The U.S. tax code grows more complicated every year and currently spans thousands of pages – even government experts can't agree on exactly how long it is. So it's not surprising that millions of Americans hire professional tax preparers to complete their returns.
Relinquishing the onerous task of calculating your taxes to a professional may save you time and give peace of mind – they know more about tax law than you do, right? But remember: you're still legally responsible for all information on the return. So if the preparer makes a mistake or intentionally defrauds the government, you'll be on the hook for any additional taxes, interest, and penalties – even possible prosecution.
The IRS notes that although most tax return preparers are professional and honest, and serve their clients well, taxpayers should use the same standards for choosing a preparer as they would for a doctor or lawyer and be on the lookout for incompetence and criminal activity.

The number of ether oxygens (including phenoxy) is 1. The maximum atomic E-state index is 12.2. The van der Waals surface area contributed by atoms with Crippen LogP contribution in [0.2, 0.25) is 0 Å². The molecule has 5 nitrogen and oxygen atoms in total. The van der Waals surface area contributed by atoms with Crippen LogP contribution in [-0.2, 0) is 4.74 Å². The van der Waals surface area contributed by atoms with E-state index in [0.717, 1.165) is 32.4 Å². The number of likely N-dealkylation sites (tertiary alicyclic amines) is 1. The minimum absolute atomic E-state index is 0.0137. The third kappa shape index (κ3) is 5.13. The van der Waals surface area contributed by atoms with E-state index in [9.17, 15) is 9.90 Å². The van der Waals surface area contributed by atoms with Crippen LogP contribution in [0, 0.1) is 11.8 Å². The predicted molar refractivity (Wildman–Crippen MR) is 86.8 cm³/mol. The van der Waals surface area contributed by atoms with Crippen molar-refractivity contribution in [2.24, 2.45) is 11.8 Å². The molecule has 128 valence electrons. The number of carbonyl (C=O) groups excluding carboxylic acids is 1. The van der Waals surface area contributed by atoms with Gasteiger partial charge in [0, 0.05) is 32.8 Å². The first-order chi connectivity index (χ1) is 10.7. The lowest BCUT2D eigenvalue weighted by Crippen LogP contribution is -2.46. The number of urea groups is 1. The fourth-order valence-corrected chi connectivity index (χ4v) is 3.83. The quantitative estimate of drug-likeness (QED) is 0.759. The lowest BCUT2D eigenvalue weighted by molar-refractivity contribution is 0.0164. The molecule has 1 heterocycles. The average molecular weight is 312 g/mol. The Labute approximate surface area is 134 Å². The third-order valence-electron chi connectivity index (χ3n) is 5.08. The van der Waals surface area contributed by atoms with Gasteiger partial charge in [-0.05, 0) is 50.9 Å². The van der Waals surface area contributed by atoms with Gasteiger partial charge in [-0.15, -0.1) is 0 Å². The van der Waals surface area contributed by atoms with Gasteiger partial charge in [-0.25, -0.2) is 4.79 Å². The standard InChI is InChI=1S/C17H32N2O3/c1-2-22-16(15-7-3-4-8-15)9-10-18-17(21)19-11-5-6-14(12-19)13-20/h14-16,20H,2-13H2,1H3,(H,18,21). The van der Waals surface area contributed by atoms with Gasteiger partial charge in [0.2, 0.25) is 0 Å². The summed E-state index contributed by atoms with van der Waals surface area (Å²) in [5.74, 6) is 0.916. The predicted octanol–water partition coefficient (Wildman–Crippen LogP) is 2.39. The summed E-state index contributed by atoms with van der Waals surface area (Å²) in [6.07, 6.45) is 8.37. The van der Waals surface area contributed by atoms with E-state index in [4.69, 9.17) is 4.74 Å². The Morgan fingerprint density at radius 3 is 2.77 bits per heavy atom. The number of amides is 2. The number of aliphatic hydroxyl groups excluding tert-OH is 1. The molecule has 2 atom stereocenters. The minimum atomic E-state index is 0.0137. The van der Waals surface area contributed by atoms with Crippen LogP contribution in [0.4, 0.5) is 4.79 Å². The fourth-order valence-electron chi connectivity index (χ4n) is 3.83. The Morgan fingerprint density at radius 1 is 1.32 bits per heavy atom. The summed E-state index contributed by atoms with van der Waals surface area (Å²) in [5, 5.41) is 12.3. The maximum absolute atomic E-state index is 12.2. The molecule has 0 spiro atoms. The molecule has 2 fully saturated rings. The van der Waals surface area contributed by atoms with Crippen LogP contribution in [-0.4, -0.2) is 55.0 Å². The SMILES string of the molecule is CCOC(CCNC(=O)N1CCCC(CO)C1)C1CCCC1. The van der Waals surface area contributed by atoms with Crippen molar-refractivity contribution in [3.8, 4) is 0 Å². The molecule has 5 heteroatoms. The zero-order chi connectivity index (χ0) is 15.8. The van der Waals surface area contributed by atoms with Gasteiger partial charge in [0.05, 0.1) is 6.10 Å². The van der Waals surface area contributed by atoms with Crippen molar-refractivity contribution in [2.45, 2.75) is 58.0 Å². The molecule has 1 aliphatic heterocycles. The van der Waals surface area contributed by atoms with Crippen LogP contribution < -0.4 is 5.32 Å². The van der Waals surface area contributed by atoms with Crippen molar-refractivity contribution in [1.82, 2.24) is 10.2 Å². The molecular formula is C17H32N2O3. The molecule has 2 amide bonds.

There are several basic types of tax preparers: certified public accountants, IRS-designated enrolled agents, tax attorneys, storefront agents (think H&R Block), and self-employed preparers.
The first three types must meet their own licensing agency's continuing education and licensing requirements and are bound by ethical standards; they're also the only professionals authorized to represent you before the IRS on all tax matters, including audits, collection, and appeals. Others may only represent you for audits of returns they actually prepared. Always ask whether they belong to any professional organizations with continuing-education requirements.
Here are tips for choosing the right tax return preparer:
And finally, don't muddy the waters by linking your tax-return fee to buying another product the preparer may be trying to sell, such as a refund-anticipation loan or check, retirement savings account, or insurance policy.
This article is intended to provide general information and should not be considered legal, tax, or financial advice. It's always a good idea to consult a tax or financial advisor for specific information on how certain laws apply to your situation and about your individual financial situation.